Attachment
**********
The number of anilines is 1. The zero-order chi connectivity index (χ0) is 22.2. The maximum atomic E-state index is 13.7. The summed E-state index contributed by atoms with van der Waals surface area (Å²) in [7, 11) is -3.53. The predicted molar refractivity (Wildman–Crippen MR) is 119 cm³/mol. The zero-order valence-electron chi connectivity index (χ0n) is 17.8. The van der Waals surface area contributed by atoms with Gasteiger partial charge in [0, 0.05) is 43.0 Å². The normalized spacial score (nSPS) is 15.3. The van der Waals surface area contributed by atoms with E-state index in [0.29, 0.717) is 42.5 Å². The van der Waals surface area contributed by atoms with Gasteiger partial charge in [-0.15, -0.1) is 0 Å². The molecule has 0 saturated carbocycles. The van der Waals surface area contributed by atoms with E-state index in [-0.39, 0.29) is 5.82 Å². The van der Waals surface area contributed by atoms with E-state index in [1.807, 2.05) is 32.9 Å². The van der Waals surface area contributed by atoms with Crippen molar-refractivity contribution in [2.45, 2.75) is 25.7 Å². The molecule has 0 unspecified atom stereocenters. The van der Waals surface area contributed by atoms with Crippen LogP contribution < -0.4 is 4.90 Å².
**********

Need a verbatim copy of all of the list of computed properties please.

The number of anilines is 1. The zero-order chi connectivity index (χ0) is 22.2. The maximum atomic E-state index is 13.7. The summed E-state index contributed by atoms with van der Waals surface area (Å²) in [7, 11) is -3.53. The predicted molar refractivity (Wildman–Crippen MR) is 119 cm³/mol. The zero-order valence-electron chi connectivity index (χ0n) is 17.8. The van der Waals surface area contributed by atoms with Gasteiger partial charge in [0, 0.05) is 43.0 Å². The normalized spacial score (nSPS) is 15.3. The van der Waals surface area contributed by atoms with E-state index in [0.29, 0.717) is 42.5 Å². The van der Waals surface area contributed by atoms with Gasteiger partial charge in [-0.15, -0.1) is 0 Å². The molecule has 0 saturated carbocycles. The van der Waals surface area contributed by atoms with E-state index in [-0.39, 0.29) is 5.82 Å². The van der Waals surface area contributed by atoms with E-state index in [1.807, 2.05) is 32.9 Å². The van der Waals surface area contributed by atoms with Crippen molar-refractivity contribution in [2.45, 2.75) is 25.7 Å². The molecule has 0 unspecified atom stereocenters. The van der Waals surface area contributed by atoms with Crippen LogP contribution < -0.4 is 4.90 Å².